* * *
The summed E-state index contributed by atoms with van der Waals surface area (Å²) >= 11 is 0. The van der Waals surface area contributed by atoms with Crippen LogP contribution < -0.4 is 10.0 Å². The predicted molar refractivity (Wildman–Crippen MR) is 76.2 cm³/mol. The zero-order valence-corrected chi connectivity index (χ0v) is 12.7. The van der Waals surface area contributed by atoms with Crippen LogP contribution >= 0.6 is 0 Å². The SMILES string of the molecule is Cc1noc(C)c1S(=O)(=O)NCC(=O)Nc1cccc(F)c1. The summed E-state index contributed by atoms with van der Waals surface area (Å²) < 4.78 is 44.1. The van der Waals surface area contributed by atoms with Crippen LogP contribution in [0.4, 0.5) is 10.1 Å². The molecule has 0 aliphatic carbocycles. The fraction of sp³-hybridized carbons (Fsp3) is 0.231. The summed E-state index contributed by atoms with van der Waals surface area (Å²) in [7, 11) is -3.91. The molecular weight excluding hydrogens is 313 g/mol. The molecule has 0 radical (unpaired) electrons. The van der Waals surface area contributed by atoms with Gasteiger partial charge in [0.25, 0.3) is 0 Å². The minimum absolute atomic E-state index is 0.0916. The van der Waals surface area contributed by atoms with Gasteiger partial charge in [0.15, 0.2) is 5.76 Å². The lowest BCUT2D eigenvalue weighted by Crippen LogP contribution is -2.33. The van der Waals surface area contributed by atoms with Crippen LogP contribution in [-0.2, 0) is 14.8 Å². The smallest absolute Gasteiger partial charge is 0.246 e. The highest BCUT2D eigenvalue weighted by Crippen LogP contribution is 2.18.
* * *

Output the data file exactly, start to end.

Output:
The summed E-state index contributed by atoms with van der Waals surface area (Å²) >= 11 is 0. The van der Waals surface area contributed by atoms with Crippen LogP contribution < -0.4 is 10.0 Å². The predicted molar refractivity (Wildman–Crippen MR) is 76.2 cm³/mol. The zero-order valence-corrected chi connectivity index (χ0v) is 12.7. The van der Waals surface area contributed by atoms with Crippen LogP contribution >= 0.6 is 0 Å². The SMILES string of the molecule is Cc1noc(C)c1S(=O)(=O)NCC(=O)Nc1cccc(F)c1. The summed E-state index contributed by atoms with van der Waals surface area (Å²) < 4.78 is 44.1. The van der Waals surface area contributed by atoms with Crippen LogP contribution in [0.4, 0.5) is 10.1 Å². The molecule has 0 aliphatic carbocycles. The fraction of sp³-hybridized carbons (Fsp3) is 0.231. The summed E-state index contributed by atoms with van der Waals surface area (Å²) in [7, 11) is -3.91. The molecular weight excluding hydrogens is 313 g/mol. The molecule has 0 radical (unpaired) electrons. The van der Waals surface area contributed by atoms with Gasteiger partial charge in [0.25, 0.3) is 0 Å². The minimum absolute atomic E-state index is 0.0916. The van der Waals surface area contributed by atoms with Gasteiger partial charge in [0.15, 0.2) is 5.76 Å². The lowest BCUT2D eigenvalue weighted by Crippen LogP contribution is -2.33. The van der Waals surface area contributed by atoms with Crippen LogP contribution in [-0.2, 0) is 14.8 Å². The smallest absolute Gasteiger partial charge is 0.246 e. The highest BCUT2D eigenvalue weighted by Crippen LogP contribution is 2.18.